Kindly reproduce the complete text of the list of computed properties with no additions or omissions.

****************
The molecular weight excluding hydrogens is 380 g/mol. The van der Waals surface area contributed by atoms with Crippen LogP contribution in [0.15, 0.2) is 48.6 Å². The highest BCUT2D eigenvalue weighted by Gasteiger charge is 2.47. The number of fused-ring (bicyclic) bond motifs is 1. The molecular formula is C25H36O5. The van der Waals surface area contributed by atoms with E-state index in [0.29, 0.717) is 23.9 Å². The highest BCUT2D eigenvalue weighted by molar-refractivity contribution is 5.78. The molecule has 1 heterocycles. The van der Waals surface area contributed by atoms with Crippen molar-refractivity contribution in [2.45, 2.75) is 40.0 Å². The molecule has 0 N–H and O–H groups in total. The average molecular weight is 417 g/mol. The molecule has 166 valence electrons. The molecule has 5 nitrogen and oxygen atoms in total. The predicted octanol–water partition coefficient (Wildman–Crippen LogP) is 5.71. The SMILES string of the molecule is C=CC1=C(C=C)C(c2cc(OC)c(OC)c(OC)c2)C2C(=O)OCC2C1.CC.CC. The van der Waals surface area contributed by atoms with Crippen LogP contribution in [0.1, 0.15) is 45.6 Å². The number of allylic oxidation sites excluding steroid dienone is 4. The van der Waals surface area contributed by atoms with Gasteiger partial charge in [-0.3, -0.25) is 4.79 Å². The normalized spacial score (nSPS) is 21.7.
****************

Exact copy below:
The molecular weight excluding hydrogens is 380 g/mol. The van der Waals surface area contributed by atoms with Crippen LogP contribution in [0.15, 0.2) is 48.6 Å². The highest BCUT2D eigenvalue weighted by Gasteiger charge is 2.47. The number of fused-ring (bicyclic) bond motifs is 1. The molecular formula is C25H36O5. The van der Waals surface area contributed by atoms with E-state index in [0.29, 0.717) is 23.9 Å². The highest BCUT2D eigenvalue weighted by molar-refractivity contribution is 5.78. The molecule has 1 heterocycles. The van der Waals surface area contributed by atoms with Crippen molar-refractivity contribution in [2.45, 2.75) is 40.0 Å². The molecule has 0 N–H and O–H groups in total. The average molecular weight is 417 g/mol. The molecule has 166 valence electrons. The molecule has 5 nitrogen and oxygen atoms in total. The predicted octanol–water partition coefficient (Wildman–Crippen LogP) is 5.71. The SMILES string of the molecule is C=CC1=C(C=C)C(c2cc(OC)c(OC)c(OC)c2)C2C(=O)OCC2C1.CC.CC. The van der Waals surface area contributed by atoms with Crippen LogP contribution in [0.1, 0.15) is 45.6 Å². The number of allylic oxidation sites excluding steroid dienone is 4. The van der Waals surface area contributed by atoms with Gasteiger partial charge in [-0.3, -0.25) is 4.79 Å². The normalized spacial score (nSPS) is 21.7.